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How 'that thing' in the attic connects the past and the present in a way nothing else can

PROVO — A few weeks ago, Casey P. Griffiths was touring Tarawa, an island atoll in the Pacific Ocean where a bloody World War II battle was fought between U.S. Marines and the Japanese forces.

While walking along the beach, Griffiths took photos of a tank still sunk into the sand. He also found what appeared to be a misfired 50-caliber shell in the surf. As he held the shell up for his audience to see, Griffiths made a confession.

"It was so amazing to walk up and actually see and touch and feel an object that participated in this battle," Griffiths said. "I snuck (the shell) onto the plane. I didn't tell any customs agents about it because I wanted to not only say that I've been there or that I'd seen it or that I read about it, I wanted a piece of it myself. I'm grateful that Tarawa doesn't have any strict customs laws or rules about pillaging battlefields."

Griffiths, an associate professor of Church history at Brigham Young University, related the experience as part of his presentation, "Sacred Relics of the Restoration," last Monday at BYU Education Week.

For the last year, Griffiths has worked with co-author Mary Jane Woodger to take high-quality photographs of historic objects or relics from the history of The Church of Jesus Christ of Latter-day Saints in hopes of publishing a book with the working title, "A History of the Church in 100 Objects." The project is in the writing phase, Griffith said.

"With that in mind, I want everybody in here to start thinking about history in the sense that it's not just words that are written down or stories told from person to person. It's things," Griffiths said. "One of the unique things about our religion as Latter-day Saints is that we're just a baby, speaking in terms of time. You can find things. Some of the most important discoveries in church history have been found up in someone's attic that no one knew about."

Drawing upon material from the project, Griffiths discussed and showed a number of photos of historic Latter-day Saint objects, including the following items: the printer's manuscript of the Book of Mormon; the 1833 plat map for Zion in Jackson, County, Missouri; John Taylor's damaged pocket watch; the pepperbox pistol supposedly used by Joseph Smith in Carthage Jail; a piece of stucco from the Kirtland Temple; a Masonic apron owned by Joseph Smith; the clothing Hyrum Smith was wearing when killed at Carthage Jail; the millstone from Hawn's Mill; Joseph Fielding Smith's typewriter; the last all-Church basketball tournament trophy; the pulpit from the chapel where President Thomas S. Monson served as a young bishop; the radio used by Joseph Billy Johnson, a Latter-day Saint pioneer in Africa, to learn of the 1978 revelation on the priesthood; and a "Mormon Helping Hand's" T-shirt, among others.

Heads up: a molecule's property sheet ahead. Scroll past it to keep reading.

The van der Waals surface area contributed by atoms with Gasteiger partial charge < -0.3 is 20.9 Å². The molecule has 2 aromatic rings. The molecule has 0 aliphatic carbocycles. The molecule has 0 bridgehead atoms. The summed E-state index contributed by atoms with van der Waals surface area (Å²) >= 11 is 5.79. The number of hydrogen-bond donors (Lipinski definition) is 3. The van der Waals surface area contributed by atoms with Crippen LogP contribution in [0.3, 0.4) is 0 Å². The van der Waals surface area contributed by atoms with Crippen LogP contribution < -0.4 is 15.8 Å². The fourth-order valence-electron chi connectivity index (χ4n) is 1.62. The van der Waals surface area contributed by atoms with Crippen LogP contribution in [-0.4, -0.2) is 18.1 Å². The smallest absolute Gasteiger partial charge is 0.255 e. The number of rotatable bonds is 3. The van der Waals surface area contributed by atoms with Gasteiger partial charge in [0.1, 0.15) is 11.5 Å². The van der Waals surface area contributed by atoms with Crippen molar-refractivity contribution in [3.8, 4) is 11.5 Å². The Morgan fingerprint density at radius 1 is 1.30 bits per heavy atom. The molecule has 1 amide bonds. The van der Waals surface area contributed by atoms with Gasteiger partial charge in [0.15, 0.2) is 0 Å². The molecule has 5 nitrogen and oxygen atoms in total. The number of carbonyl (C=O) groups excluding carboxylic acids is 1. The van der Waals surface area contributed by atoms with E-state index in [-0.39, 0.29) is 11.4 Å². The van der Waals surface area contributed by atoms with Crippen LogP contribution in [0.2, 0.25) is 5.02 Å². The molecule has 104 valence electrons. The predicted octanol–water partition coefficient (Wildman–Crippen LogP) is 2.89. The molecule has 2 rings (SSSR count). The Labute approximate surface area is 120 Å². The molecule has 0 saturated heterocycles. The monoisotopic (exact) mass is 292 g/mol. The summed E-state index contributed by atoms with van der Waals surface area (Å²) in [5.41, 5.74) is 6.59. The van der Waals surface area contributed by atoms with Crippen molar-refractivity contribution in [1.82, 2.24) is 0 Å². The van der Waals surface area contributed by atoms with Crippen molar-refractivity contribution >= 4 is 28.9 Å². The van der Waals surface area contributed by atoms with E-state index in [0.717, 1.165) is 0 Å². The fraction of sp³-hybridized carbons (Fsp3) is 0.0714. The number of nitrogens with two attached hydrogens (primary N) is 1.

This millstone, on display in Breckenridge, Missouri, memorializes the Haun's Mill Massacre in 1838.
This millstone, on display in Breckenridge, Missouri, memorializes the Haun's Mill Massacre in 1838. The millstone is considered a sacred relic of the restoration. | Kenneth Mays

Material history is something everybody can relate too. Any object sanctified by our suffering, experiences or sorrows can become a sacred object, Griffiths said.

"This is really an introduction to a type of history called material history, the most approachable type of history there is," Griffiths said. "This is a part of history that's touchable, that's feelable, that all of us have participated in. You may not have written a history book, but if you ever had your grandfather give you his mission journal; if you ever got a car from a relative; if you ever had a lock of hair from your ancestors, you've participated in material history. Touching and feeling history is sometimes a way for us to connect to the past in ways that are surprising and unique."

Griffiths clarified that he's not suggesting people become hoarders and keep everything, but certain objects will stand out over time.

"Pay attention to the objects of significance that get passed on to us and recognize that what you hold in your hand right now might seem like a worthless piece of junk, but in 200 years it might be a sacred relic that connects your ancestors to your time and connects people in the future with the struggles we have right now."

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